Ethanol: A Burden on the Poor
by David A. Ridenour
The red-hot Congressional love affair with the alternative fuel ethanol is starting to leave many supermarket customers feeling mighty blue these days as they pay inflated prices for grocery staples.
Even worse, it's likely to dramatically increase the cases of chronic hunger, malnutrition and starvation in the poverty-stricken nations of Africa and Southeast Asia in the months ahead.
With the prices of some food staples soaring upwards of 40 percent as more farmers plant corn for ethanol rather than human food and animal feed, many environmental groups are raising the specter of global food shortages of apocalyptic proportions.
"We are witnessing the beginning of one of the great tragedies of history," said Lester R. Brown, president of the Earth Policy Institute and author of a new report on ethanol and its effect on food prices.
The increased amount of acreage devoted to growing corn for ethanol, he observed, means the U.S. will ultimately export less grain - further harming poor nations that rely heavily on food imports for their basic sustenance.
Brown projected that the 800-million human beings currently living in hunger will rise to 1.2 billion by 2025. "The United States, in a misguided effort to reduce its oil insecurity by converting grain into fuel for cars, is generating global food insecurity on a scale never seen before," he said.
"As a result, the world is facing the most severe food price inflation in history as grain and soybean prices climb to all-time highs," Brown said, noting that wheat trading on the Chicago Board of Trade on December 17 pushed past the $10 per bushel for the first time ever, while a bushel of soybeans traded at a historic high of $13.42 on January 11. The rising commodity prices are driven by hefty federal subsidies for U.S.-produced ethanol and huge tariffs of some $1.50 per gallon on cheaper ethanol imports from Brazil.
The subsidies and tariffs have triggered a rush to invest in America's new biofuel industry. Dozens of new ethanol plants are popping up across the agricultural states of the Midwest like mushrooms after a spring rain.
A region that once produced much of Americans' food and sent its surpluses to feed the world's hungry now is producing grain for automotive fuel -- the beneficiary of earmarks from the Capitol Hill friends of prairie farmers.
Ironically, ethanol delivers an energy punch about 30 percent lower than standard gasoline, so motorists will find their overall gas mileage plummeting even as they shell out more money.
That doesn't trouble Midwestern corn farmers, many of whom have doubled their incomes as the government-induced demand for ethanol has sent corn prices rocketing upward over the past few years.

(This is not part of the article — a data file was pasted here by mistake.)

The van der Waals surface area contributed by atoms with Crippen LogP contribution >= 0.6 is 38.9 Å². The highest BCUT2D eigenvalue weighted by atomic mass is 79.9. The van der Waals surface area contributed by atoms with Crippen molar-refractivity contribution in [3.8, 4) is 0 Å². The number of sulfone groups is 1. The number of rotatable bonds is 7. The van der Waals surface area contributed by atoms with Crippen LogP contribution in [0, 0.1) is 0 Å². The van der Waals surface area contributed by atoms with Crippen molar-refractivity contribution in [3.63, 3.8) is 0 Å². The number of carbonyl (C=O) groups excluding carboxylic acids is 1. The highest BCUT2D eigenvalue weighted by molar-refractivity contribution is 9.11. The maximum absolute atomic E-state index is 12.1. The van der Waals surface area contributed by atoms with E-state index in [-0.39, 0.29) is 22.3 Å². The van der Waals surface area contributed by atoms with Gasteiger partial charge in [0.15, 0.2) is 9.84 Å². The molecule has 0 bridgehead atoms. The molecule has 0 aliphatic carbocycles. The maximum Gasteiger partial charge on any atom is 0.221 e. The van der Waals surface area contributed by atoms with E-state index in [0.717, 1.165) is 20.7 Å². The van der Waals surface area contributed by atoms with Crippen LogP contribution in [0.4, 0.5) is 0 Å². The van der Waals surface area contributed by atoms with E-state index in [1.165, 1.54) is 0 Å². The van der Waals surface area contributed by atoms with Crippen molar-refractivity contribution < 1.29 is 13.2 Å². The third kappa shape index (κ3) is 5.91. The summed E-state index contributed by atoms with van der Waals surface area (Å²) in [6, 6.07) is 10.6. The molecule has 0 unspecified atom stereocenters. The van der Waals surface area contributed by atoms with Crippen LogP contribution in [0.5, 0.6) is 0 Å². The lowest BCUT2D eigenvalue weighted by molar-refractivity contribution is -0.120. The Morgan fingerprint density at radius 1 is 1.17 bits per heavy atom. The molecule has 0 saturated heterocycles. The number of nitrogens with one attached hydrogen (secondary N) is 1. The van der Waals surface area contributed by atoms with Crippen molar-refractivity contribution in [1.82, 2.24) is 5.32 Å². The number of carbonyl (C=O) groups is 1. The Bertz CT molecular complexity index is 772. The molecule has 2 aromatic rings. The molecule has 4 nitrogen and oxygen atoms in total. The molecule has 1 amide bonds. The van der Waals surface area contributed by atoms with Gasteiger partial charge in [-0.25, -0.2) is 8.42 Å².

Yet the House members and senators funding this boondoggle still insist it is an alternative green fuel that helps the nation's motor vehicle fleet spew less of the carbon dioxide that scientists say creates the greenhouse gasses that contribute to global warming.
Well, maybe not. Ethanol is so corrosive that it cannot be transported by pipelines and must be hauled overland in tanker-trucks.
Since the bulk of the ethanol is produced in the heartland and consumed on both coasts, the carbon dioxide emitted by tanker-trucks leaves a carbon footprint which criss-crosses the U.S. tens of thousands of times a day.
Those massive clouds of pollution have caught the attention of far more radical environmental groups that the relatively conservative Earth Policy Institute.
In late January, representatives of the Rainforest Action Network (RAN), Student Trade Justice Campaign and Food First met in front of House Speaker Nancy Pelosi's San Francisco office to demand a moratorium of all federal incentives for ethanol and other biofuels.
Michael Brune, RAN's executive director, noted that politicians are misguided when they paint biofuels as "the fuels of the future." Such fuels, he said, shouldn't emit more greenhouse gases than gasoline, degrade priceless eco-systems and force poor people off their land. He noted that giant agribusinesses like ADM and Cargill are clearing tropical rain forests in Indonesia and New Guinea to grow biofuels for export to advanced countries.
Given the huge campaign contributions to federal lawmakers from biofuel companies, his words almost surely will fall on deaf ears when they reach Capitol Hill.
-David A. Ridenour is vice president of the National Center for Public Policy Research
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